Richard Borreca: City’s big idea of rail transit creates big money pit that next mayor will need to fill
Now is the time for the 2020 candidates for Honolulu mayor to spell out their solutions.
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It was Daniel Burnham, American architect and urban planner, who first advised: “Make no little plans; they have no magic to stir men’s blood.”
It is one of my favorite quotes, but in the case of Honolulu, it doesn’t cover the rest of the story.
When those big plans are drawn, their execution demands more than high hopes; someone has to pay for them.
Today Honolulu appears to be paying for it. Mayor Kirk Caldwell’s legacy project of turning the Neal
Blaisdell Center into a revitalization of a Honolulu arts and cultural district at a cost of almost $1 billion just dissolved in the face of mounting bills for rail.
When former Honolulu Mayor Mufi Hannemann convinced the Legislature
to allow the city to raise
Oahu’s state general excise tax to pay for a 20-mile
elevated rail line, it was a
big plan with a big bill. If you search back to 2006 you can find reports of Hannemann
estimating rail to cost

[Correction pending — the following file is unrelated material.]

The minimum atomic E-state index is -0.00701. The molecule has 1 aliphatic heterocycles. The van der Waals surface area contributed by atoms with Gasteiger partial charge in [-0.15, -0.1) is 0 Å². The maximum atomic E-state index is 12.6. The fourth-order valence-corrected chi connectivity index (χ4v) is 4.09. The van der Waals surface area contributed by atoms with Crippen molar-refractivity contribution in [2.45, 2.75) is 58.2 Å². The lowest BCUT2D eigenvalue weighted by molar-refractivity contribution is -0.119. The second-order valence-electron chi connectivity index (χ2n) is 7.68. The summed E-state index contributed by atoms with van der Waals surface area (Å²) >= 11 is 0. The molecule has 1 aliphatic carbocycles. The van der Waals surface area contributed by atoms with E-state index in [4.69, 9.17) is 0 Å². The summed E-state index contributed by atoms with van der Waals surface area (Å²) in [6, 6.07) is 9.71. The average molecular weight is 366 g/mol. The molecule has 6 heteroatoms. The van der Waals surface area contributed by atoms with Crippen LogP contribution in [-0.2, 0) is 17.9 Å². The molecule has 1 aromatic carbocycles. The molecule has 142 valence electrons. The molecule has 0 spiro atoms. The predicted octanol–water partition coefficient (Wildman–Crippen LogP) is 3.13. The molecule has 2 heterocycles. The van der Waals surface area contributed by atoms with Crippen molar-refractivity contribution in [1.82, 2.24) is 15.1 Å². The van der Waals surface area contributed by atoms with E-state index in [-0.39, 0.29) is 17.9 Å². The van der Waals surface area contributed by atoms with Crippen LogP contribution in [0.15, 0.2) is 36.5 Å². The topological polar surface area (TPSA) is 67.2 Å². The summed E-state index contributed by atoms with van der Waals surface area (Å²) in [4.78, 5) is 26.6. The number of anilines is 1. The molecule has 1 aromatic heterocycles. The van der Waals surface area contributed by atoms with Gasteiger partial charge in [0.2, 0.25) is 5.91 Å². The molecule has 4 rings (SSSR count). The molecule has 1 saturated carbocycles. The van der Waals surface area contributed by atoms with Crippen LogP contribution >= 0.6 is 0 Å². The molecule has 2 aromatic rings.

Yes, it was a state tax increase, but it was going to the city. The important catch was, if more money was needed, the city would pay.
Now Caldwell finds that his big plans are not so much stirring the taxpayers’ blood as breaking the bank.
Two years ago, state House leaders warned Caldwell he couldn’t afford both trains and concerts. Caldwell shot back, claiming the city has lots of ways to get money.
“Funding for the Neal S. Blaisdell Center Master Plan and construction of the rail project come from completely different sources. Any attempt to confuse the public regarding these separate funding sources does a disservice to our community,” Caldwell said.
Those two pots apparently both had holes in them, because economics have now forced Caldwell to cross out his legacy culture-and-arts project, admitting that no money means no money.
“Given that the final construction cost is yet unknown for the last 4.16 miles of our rail system and the City’s financial responsibilities for the operations of the upcoming rail service, in addition to a new administration and City Council starting in less than one year, we decided that it is a logical time to pause the project,” Caldwell said of his Blaisdell plan.
The slippage has been astounding. Back in 2014, Bloomberg News reported Honolulu rail’s first trips were planned for 2017, and the $5.2 billion rail project was expected to reduce congestion by 18%. Rail is now at more than $9 billion and climbing, while no one knows when the project will be complete, except that it is sometime after 2025.
Now is the time for the 2020 candidates for Honolulu mayor to spell out their solutions. Do they stop rail at Middle Street or plow on with the route to Ala Moana shopping center?
Or is there time to change the route? Given the decade of poor performance and misleading city answers, the candidates need to address the rail crisis with reality and honesty.